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King F.,Integrity Corrosion Consulting | Kolar M.,LS Computing Ltd. | Keech P.G.,Nuclear Waste Management Organization of Canada
Corrosion Engineering Science and Technology | Year: 2014

Carbon steel is a candidate container material for the disposal of used fuel in a deep geological repository in sedimentary host rock in Canada. Prediction of the long term anaerobic corrosion behaviour of the container is important, not only because it partly determines the container lifetime but also because the products of the corrosion reaction, Fe(II) and H2, can impact the properties of the clay based sealing materials and host rock. A mechanistically based numerical model is described that predicts both the long term corrosion rate and the effects on the repository environment, including the periodic build-up and release of H2, the precipitation of Fe3O4within the bentonite buffer, and the alteration of montmorillonite to a non-swelling clay. The results of a reference simulation for a repository in shale host rock are described. © 2014 Institute of Materials, Minerals and Mining.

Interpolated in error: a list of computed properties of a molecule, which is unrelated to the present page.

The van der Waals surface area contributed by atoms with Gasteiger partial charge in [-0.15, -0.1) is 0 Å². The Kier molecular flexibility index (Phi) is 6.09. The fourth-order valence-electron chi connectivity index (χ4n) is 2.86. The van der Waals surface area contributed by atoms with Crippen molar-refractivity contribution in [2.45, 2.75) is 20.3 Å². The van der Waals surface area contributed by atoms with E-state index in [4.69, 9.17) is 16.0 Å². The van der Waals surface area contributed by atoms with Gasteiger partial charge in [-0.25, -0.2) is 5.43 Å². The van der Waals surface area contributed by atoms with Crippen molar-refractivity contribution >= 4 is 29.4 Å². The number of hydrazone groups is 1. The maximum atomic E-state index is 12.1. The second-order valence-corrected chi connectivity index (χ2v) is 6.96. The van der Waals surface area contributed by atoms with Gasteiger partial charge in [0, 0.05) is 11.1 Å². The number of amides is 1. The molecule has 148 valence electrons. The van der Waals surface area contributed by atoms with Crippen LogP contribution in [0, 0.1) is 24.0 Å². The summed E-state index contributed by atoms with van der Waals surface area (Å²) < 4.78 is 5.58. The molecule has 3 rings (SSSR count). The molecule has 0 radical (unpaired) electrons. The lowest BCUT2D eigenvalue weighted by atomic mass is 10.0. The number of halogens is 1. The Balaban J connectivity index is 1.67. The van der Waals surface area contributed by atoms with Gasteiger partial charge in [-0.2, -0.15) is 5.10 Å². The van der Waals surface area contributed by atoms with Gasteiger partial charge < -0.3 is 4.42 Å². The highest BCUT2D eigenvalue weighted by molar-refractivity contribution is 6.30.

King F.,Integrity Corrosion Consulting | Lilja C.,Swedish Nuclear Fuel and Waste Management Company
Corrosion Engineering Science and Technology | Year: 2014

Copper canisters in a KBS-3-type underground repository will be subject to general corrosion and minor localised attack. The form of the localised corrosion will depend on the composition of the bentonite pore water in contact with the canister surface and, in particular, the pH and chloride, sulphate, and bicarbonate ion concentrations. The presence of a passive Cu2O/Cu(OH)2layer is a pre-requisite for film breakdown and pitting. Literature pitting data have been used to determine whether pitting is possible or whether the environmental conditions will favour active dissolution of the canister. It is concluded that the canister surface will corrode generally and will be subject to only minor localised corrosion in the form of surface roughening. © 2014 Institute of Materials, Minerals and Mining.